Kids today with their selfies and their Snapchats and… their love of literature! Millennials, like each generation that was young before them, tend to attract all kinds of ire from their elders for being superficial, self-obsessed, anti-intellectuals. But a recent study from the Pew Research Center offers some vindication. Millennials are reading more books than the over-30 crowd, Pew found in a survey of more than 6,000 Americans. Beat that with a stick. Read all about it… in this article in The Atlantic.
Some people suffer incipient dementia as they get older, according to researchers at the University of Santiago de Compostela. To make up for this loss, the brain's cognitive reserve is put to the test. These Santiagan scientists have studied which factors can help to improve this ability and they concluded that having a higher level of vocabulary is one such factor. No word on whether it’s better for your new words to be in Spanish, but que no sería malo (It couldn't hurt)!
Bereavement affects a person’s immune system, and the impact varies as we grow older, say researchers in this PsychCentral.com posting. “During the difficult weeks and months after loss we can suffer from reduced neutrophil function,” says Dr. Anna Phillips of Birmingham University, U.K. Neutrophils are a type of white blood cell that helps fight off infections, particularly those caused by bacteria and fungi.
As societies grow more prosperous, people live longer. And because on the whole they no longer need children to look after them in their dotage – throughout much of human history, nature’s form of social safety net – those societies grow more selfish and have fewer kids. Or so says this recent article in The London Telegraph.
These same trends happen in all societies. For America, however, the trend is made worse by the post-war baby boom, which created a giant demographic bulge of people now 50+. In most respects, this should be seen as a triumph of human advancement.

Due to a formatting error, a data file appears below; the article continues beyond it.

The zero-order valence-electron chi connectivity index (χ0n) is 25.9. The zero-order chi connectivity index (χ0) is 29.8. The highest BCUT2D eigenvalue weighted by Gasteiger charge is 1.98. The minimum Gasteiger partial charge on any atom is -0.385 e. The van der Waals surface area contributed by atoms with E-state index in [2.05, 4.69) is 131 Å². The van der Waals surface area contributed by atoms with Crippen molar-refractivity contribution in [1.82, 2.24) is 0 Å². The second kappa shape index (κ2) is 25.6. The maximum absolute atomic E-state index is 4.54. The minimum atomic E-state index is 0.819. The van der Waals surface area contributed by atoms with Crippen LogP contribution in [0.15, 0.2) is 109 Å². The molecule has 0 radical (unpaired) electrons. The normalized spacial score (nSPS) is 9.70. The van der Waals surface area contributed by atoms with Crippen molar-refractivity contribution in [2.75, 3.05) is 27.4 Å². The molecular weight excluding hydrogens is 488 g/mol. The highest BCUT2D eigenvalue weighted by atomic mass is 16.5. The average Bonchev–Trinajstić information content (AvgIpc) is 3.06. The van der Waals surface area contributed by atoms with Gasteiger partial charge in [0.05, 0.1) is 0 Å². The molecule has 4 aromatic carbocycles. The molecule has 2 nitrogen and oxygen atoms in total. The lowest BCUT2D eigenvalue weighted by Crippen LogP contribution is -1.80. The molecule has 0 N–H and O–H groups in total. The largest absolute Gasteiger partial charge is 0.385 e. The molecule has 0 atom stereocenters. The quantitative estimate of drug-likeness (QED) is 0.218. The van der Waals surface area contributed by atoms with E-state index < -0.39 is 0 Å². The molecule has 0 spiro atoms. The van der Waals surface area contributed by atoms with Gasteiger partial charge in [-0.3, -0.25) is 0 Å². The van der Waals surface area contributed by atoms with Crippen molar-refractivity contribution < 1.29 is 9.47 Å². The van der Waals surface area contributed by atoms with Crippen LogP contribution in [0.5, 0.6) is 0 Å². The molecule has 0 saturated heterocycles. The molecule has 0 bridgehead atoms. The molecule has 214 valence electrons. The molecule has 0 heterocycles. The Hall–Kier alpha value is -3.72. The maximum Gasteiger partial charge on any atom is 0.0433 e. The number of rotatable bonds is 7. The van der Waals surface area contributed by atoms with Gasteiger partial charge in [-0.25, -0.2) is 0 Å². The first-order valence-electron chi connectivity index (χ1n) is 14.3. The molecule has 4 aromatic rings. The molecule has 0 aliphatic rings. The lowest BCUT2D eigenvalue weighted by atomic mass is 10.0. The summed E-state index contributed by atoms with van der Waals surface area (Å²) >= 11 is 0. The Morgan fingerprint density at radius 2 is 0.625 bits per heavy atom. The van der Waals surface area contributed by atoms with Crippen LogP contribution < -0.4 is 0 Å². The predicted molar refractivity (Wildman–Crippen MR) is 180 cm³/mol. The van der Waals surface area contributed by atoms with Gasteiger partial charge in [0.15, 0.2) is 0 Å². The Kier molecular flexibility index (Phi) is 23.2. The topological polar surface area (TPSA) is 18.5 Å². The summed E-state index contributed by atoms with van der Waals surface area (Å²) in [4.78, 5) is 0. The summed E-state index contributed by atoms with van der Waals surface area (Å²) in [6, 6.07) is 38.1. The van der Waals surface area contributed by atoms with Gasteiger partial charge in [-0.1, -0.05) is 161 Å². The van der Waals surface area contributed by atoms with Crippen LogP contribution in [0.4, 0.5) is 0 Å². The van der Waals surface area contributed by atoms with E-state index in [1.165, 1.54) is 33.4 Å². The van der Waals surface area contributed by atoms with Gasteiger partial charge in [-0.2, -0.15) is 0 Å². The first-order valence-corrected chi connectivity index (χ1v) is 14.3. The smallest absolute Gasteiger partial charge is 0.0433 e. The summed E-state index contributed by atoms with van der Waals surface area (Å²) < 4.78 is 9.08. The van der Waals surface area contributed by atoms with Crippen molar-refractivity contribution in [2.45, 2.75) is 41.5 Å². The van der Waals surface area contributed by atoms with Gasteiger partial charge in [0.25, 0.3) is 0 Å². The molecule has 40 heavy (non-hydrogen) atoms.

“Life Begins a Forty” said American psychologist Walter Pitkin in his self-help tome of that title. Note to Walter: In Philly a lot of good stuff kicks in a decade or so later. And we’re not just talking movie/ theatre discounts, free bus rides, etc.
Coming of Age has received funding from the Council on Compulsive Gambling in Pennsylvania to present two pilots of a new iteration of our Explore Your Future program. This new version will give participants a unique opportunity to consider "what's next" in their lives, what a mindful risk is, and the importance of active engagement. The Philly pilot site will be selected and announced here next month.
The idea that no one is perfect is a view most commonly held by people with no grandchildren. ~Doug Larson
The blurb you are reading is for those who would like to spend more time with those embodiments of perfection, their grandchildren. Whether the challenge is geographic or caused by other constraints, here are some tips:
Web it. According to Amy Harmon, the biggest boon to geographically-challenged grandparents is the web cam. Many grandparents schedule regular visits with young grandchildren at which time they read books or hold tea parties. The iPhone’s FaceTime feature is even more convenient though prone to the occasional facial distortion.
Tell stories. Beth Sanders, author of the Memory Journal, suggests storytelling via letter or telephone calls and vacations.
And the livin' is easy... leastways that's what the Gershwin brothers said. So we're taking a cue from George and Ira and a break from workshops and panels and publishing Inspiring Opportunities.
What are we spending the summer doing? Readying new curricula, planning for more work with our fair state's area agencies on aging, and writing grants to support some exciting new older adult civic engagement projects.
We'll be back... when they days (start to) grow short.
It’s been a banner year for Coming of Age (we do the July to June fiscal thing) in Philadelphia, the region, state and on the national scene. To wit:
Philly-wise. We presented both of our signature programs— our four-session workshop series “Explore Your Future” for individuals at the Philly AARP office— and two Philadelphia Foundation-sponsored “Capturing the Energy and Expertise of People Age 50+” Learning Labs on Temple’s main campus. Worked with Temple University staff contemplating retirement to help them plan their futures.
And while you’re still thinking road trip, ponder this: Delphi Automotive Systems did a study back in 1999 to determine why almost everyonesings in the car; the study concluded that it was an emotional transformer used while people did something stressful and unpleasant: drive.
The article about the study goes on to say that when we get in the car and drive along to the oldies, we actually transport ourselves into a different state of mind. This state of mind, described perfectly by the inimitable Joyce Wadler in Keeping It on the Road, is probably why road trips exist (See above).
Wishing you a snazzy sports car, the perfect soundtrack and a rare day in June (then, if ever come perfect days, remember!).